Greater Birmingham Chambers of Commerce
Results of the British Chambers of Commerce Workforce, Reopening & Skills Survey 2021 have revealed that the vast majority of responding businesses in the West Midlands will see increased operations to pre-pandemic levels by October 2021. Most businesses have no plans to require evidence of vaccination from customers, suppliers or employees. Additionally, over half have concerns around the impact of flexible working on employee mental health, and over a third of businesses are struggling with skills gaps.
Business Attitudes towards the Reopening Process
Business plans over the next twelve months are varied, with 44% having concrete plans for growth and 18% expecting growth but no concrete plan. Contrastingly, 29% of businesses expect plans/activity to stay the same and 7% are likely to reduce activity.
84% of businesses expect to restart operations to pre-pandemic levels by October 2021, of these 56% have already restarted, and only 4% would return by 2023. Over the next twelve months, 45% will partially return to the office or not use it at all, whereas 46% will return to full use.
The main barriers listed for restarting operations to pre-pandemic levels were reduced or no customer demand (41%), the concern of future lockdown (36%), supply chain or international trade issues (34%) and Covid-19 requirements (33%). Additionally, cash flow/financial issues were still a barrier for up to 20% of businesses. Interestingly, 41% of businesses agree and 45% disagree that access to external finance would help overcome the aforementioned barriers.
Implementation of Covid Measures
The main Covid-19 measures business will implement over the next 12 months are unsurprisingly social distancing (68%), hand sanitiser (56%), face coverings (53%), limited access to office/premises (37%) and changes to office/ premises (37%). However, only 15% of businesses have placed requirements on customers, suppliers or employees to provide evidence of vaccination.
The main methods of flexible working include working from home (63%), part-time working (42%), and flexitime or staggered hours (42%), with 18% of jobs offered as flexible standard. This has transpired to an average of 34% of employees working remotely in some respect.
Businesses may need to consider options to increase the effectiveness of remote working through addressing perceived barriers. The highest are staff morale, mental health or well-being (56%), reliance on direct face-to-face contact with staff or customers (42%), need a presence to operate equipment (41%) and fairness to staff whose roles cannot be done remotely (31% ). Some other issues include monitoring or measuring productivity (29%), IT (24%) and internet connectivity (22%).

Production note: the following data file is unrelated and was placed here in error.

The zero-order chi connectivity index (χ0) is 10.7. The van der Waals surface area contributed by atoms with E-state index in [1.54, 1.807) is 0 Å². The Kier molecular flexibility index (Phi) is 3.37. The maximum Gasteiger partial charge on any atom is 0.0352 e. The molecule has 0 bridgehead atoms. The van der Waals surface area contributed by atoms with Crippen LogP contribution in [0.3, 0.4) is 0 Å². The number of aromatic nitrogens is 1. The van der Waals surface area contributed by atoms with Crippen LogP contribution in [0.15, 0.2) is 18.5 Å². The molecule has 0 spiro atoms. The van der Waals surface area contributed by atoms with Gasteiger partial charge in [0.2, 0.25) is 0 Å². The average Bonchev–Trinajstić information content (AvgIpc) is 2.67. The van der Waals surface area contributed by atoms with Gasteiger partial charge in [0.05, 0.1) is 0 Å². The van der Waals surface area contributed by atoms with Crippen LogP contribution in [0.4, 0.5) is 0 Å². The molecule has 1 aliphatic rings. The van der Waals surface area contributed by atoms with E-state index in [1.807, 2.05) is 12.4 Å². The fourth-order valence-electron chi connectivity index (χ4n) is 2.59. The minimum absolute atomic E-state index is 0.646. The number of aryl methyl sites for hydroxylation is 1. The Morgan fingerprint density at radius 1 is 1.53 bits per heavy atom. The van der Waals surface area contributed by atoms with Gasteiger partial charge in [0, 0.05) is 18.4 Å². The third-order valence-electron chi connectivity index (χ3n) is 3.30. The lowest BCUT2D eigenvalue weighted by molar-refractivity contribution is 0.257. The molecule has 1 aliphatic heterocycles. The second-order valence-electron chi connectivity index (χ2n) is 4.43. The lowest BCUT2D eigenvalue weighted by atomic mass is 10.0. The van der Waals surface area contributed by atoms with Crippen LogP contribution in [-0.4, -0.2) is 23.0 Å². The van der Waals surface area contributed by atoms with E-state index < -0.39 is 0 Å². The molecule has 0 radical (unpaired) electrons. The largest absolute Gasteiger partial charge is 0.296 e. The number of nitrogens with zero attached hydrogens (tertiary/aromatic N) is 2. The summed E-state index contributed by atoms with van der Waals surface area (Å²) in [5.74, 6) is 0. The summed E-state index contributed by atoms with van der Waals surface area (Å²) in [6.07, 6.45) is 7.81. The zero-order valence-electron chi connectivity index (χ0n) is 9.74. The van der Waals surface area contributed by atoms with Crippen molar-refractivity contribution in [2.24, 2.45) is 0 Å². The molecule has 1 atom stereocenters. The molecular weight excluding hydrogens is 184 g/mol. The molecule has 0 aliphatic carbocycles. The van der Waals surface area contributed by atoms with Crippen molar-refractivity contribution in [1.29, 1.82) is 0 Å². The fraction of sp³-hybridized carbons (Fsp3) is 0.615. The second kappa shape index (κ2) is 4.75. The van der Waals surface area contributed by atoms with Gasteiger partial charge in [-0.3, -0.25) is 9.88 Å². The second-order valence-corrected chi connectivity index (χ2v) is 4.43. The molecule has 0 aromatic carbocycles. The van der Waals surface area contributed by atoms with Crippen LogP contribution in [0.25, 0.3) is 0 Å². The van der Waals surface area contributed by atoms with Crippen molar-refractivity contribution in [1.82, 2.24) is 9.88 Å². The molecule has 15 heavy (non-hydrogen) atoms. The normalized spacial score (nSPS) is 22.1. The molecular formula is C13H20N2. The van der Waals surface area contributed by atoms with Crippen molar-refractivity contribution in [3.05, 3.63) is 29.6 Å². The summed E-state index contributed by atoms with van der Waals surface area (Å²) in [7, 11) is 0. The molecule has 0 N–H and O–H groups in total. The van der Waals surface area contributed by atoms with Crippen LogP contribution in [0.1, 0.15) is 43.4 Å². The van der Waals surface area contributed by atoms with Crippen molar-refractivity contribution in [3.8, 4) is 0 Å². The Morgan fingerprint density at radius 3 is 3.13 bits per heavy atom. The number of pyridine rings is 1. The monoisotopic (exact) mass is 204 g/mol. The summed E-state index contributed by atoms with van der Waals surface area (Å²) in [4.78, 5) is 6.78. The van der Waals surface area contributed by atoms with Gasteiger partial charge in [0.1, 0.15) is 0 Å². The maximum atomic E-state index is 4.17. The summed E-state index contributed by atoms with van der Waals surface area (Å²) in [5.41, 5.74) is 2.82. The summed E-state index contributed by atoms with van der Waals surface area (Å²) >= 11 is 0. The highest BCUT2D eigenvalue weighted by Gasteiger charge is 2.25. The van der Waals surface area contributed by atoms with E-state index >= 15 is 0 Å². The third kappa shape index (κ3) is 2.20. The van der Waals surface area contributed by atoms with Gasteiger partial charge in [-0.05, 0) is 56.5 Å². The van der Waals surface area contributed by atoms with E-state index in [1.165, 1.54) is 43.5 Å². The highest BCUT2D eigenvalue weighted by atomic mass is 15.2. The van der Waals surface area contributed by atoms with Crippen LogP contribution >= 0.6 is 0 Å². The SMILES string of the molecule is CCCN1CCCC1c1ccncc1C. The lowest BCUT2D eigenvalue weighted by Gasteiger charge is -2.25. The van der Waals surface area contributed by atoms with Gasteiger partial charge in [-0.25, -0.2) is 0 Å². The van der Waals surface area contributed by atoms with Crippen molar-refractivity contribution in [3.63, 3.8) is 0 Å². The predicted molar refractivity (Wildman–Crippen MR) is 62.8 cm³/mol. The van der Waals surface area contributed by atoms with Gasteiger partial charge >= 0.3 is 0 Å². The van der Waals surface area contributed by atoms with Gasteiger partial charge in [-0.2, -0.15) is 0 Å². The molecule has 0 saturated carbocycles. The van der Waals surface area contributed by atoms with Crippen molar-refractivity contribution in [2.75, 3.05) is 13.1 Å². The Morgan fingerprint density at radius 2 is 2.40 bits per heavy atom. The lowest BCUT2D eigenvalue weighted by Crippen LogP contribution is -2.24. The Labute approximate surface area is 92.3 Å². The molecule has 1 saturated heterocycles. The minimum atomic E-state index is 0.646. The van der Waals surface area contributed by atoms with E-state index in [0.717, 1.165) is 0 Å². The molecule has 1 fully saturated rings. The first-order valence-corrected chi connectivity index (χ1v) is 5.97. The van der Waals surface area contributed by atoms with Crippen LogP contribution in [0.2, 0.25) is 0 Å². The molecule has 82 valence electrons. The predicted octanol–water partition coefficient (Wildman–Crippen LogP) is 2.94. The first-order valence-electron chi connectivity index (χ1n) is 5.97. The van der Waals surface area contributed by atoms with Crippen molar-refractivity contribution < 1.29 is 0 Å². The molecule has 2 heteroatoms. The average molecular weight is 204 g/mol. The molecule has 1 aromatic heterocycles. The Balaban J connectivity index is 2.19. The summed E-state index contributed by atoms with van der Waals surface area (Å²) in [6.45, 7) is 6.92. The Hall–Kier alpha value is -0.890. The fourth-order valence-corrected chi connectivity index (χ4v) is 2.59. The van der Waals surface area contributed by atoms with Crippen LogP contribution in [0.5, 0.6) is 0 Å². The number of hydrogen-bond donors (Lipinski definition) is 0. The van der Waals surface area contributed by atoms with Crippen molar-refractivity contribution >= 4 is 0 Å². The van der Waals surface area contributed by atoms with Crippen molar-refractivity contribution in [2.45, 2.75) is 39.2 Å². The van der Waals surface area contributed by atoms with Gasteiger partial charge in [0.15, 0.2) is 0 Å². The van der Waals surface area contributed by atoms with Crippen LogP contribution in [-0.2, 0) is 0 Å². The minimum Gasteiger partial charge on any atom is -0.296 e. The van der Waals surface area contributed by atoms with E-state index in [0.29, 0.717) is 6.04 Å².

Assessing Skills Requirements
37% of businesses disagree that they can recruit workers with the skills needed.
Future skill requirements are assessed internally through audits, benchmarks or dialogue with staff (34%), a written plan detailing how the organisation will meet training or recruitment requirements (17%), consulting with recruitment or HR agencies (15%), consulting with education/training providers (13%) and consulting with the Chamber of Commerce (8%). Surprisingly, 23% do not assess skill requirements.
Over the next 12 months, if businesses face skills gaps, the main actions to address this would include investing in training and development (43%), recruiting apprentices or trainees (36%), using self-employed workers (32%), outsourcing work (22%) and working with education providers (21%).
In the long run (over the next three years) business development or sales (52%) leadership and management skills (43%) and industry-specific (52%) skills are perceived to be most needed. Other skills included administrative (39%), customer service or interpersonal (34%), project management (33%), problem solving (31%). 17-23% of responses related to digital skills.
Regarding barriers to skills, 34% mentioned skills of education or school leavers are not matched to business needs, 16% cited lack of budget for investment in workforce training and 10% can’t find or access the training the business needs. Interestingly, 18% stated that their industry is not attractive to UK workers.
Future external drivers of change impacting skill requirements were varied, with the highest group being changing customer behaviours or expectations (41%), Covid recovery (40%), employee behaviour or expectations (32%), economic pressure or political uncertainty (33%) and Brexit/ EU-UK UKTCA transition (32%). Other drivers included the digitalisation of workplaces or processes (26%) and climate change or the net zero transition (18%).
T-levels are the vocational/technical alternative to A-levels and began in September 2020. Every T-level will include an industry placement with an employer for a minimum of 45 days. Results show 57% of businesses have no plans around T-Levels, with only 2% currently offering and 8% aiming to offer in the future, 22% of business need more information.
National Living Wage
The National Living Wage, currently at £8.91 per hour for people aged over 23, is expected to rise to around £10.10 per hour by 2024. Business responses for the next three years include not affected (45%), raise prices (35%), absorb the cost (18%), increase automation (14%).